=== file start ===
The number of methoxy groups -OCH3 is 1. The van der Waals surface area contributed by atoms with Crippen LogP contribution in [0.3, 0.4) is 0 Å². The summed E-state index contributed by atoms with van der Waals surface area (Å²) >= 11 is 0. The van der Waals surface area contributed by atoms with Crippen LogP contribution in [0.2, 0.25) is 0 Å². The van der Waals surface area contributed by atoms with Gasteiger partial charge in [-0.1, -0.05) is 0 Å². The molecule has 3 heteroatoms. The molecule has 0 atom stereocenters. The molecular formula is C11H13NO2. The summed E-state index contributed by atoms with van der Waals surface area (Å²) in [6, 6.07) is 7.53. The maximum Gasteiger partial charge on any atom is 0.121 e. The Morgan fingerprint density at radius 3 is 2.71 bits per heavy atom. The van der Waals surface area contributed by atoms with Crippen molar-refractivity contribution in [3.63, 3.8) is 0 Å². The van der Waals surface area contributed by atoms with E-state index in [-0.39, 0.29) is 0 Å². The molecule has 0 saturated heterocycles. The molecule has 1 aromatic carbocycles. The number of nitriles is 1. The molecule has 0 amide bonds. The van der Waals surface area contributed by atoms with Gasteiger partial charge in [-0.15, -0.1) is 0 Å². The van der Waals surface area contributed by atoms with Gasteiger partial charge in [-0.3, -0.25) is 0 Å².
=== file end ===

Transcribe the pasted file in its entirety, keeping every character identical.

The number of methoxy groups -OCH3 is 1. The van der Waals surface area contributed by atoms with Crippen LogP contribution in [0.3, 0.4) is 0 Å². The summed E-state index contributed by atoms with van der Waals surface area (Å²) >= 11 is 0. The van der Waals surface area contributed by atoms with Crippen LogP contribution in [0.2, 0.25) is 0 Å². The van der Waals surface area contributed by atoms with Gasteiger partial charge in [-0.1, -0.05) is 0 Å². The molecule has 3 heteroatoms. The molecule has 0 atom stereocenters. The molecular formula is C11H13NO2. The summed E-state index contributed by atoms with van der Waals surface area (Å²) in [6, 6.07) is 7.53. The maximum Gasteiger partial charge on any atom is 0.121 e. The Morgan fingerprint density at radius 3 is 2.71 bits per heavy atom. The van der Waals surface area contributed by atoms with Crippen molar-refractivity contribution in [3.63, 3.8) is 0 Å². The van der Waals surface area contributed by atoms with E-state index in [-0.39, 0.29) is 0 Å². The molecule has 0 saturated heterocycles. The molecule has 1 aromatic carbocycles. The number of nitriles is 1. The molecule has 0 amide bonds. The van der Waals surface area contributed by atoms with Gasteiger partial charge in [-0.15, -0.1) is 0 Å². The van der Waals surface area contributed by atoms with Gasteiger partial charge in [-0.3, -0.25) is 0 Å².